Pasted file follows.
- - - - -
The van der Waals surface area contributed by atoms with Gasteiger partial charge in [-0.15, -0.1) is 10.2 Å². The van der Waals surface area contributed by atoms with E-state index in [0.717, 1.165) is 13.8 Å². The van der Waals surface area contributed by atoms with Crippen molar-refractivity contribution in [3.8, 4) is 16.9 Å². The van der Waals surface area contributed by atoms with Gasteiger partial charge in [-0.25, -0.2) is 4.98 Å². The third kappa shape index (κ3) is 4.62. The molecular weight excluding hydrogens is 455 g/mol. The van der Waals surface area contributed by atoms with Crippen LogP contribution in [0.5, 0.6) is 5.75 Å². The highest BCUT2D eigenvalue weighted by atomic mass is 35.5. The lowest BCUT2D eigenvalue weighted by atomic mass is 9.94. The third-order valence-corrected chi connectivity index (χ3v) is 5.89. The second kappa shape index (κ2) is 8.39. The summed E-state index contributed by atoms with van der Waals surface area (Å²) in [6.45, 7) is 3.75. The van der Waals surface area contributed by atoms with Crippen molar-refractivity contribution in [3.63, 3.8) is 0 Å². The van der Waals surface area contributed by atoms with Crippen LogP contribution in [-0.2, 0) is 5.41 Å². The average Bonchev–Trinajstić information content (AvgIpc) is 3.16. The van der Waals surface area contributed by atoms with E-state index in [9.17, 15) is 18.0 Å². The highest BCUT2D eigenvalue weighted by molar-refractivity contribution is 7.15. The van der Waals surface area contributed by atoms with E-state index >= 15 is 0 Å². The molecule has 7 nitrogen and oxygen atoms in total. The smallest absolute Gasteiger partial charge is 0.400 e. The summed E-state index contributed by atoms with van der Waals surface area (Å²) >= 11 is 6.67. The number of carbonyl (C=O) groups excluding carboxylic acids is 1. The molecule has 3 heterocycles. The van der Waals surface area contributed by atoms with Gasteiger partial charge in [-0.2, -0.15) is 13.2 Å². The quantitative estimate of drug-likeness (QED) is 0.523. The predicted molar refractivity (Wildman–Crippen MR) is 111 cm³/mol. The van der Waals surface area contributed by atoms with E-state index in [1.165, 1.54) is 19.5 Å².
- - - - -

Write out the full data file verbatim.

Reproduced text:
The van der Waals surface area contributed by atoms with Gasteiger partial charge in [-0.15, -0.1) is 10.2 Å². The van der Waals surface area contributed by atoms with E-state index in [0.717, 1.165) is 13.8 Å². The van der Waals surface area contributed by atoms with Crippen molar-refractivity contribution in [3.8, 4) is 16.9 Å². The van der Waals surface area contributed by atoms with Gasteiger partial charge in [-0.25, -0.2) is 4.98 Å². The third kappa shape index (κ3) is 4.62. The molecular weight excluding hydrogens is 455 g/mol. The van der Waals surface area contributed by atoms with Crippen LogP contribution in [0.5, 0.6) is 5.75 Å². The highest BCUT2D eigenvalue weighted by atomic mass is 35.5. The lowest BCUT2D eigenvalue weighted by atomic mass is 9.94. The third-order valence-corrected chi connectivity index (χ3v) is 5.89. The second kappa shape index (κ2) is 8.39. The summed E-state index contributed by atoms with van der Waals surface area (Å²) in [6.45, 7) is 3.75. The van der Waals surface area contributed by atoms with Crippen molar-refractivity contribution in [3.63, 3.8) is 0 Å². The van der Waals surface area contributed by atoms with Crippen LogP contribution in [-0.2, 0) is 5.41 Å². The average Bonchev–Trinajstić information content (AvgIpc) is 3.16. The van der Waals surface area contributed by atoms with E-state index in [9.17, 15) is 18.0 Å². The highest BCUT2D eigenvalue weighted by molar-refractivity contribution is 7.15. The van der Waals surface area contributed by atoms with E-state index >= 15 is 0 Å². The molecule has 7 nitrogen and oxygen atoms in total. The smallest absolute Gasteiger partial charge is 0.400 e. The summed E-state index contributed by atoms with van der Waals surface area (Å²) >= 11 is 6.67. The number of carbonyl (C=O) groups excluding carboxylic acids is 1. The molecule has 3 heterocycles. The van der Waals surface area contributed by atoms with Gasteiger partial charge in [-0.2, -0.15) is 13.2 Å². The quantitative estimate of drug-likeness (QED) is 0.523. The predicted molar refractivity (Wildman–Crippen MR) is 111 cm³/mol. The van der Waals surface area contributed by atoms with E-state index in [1.165, 1.54) is 19.5 Å².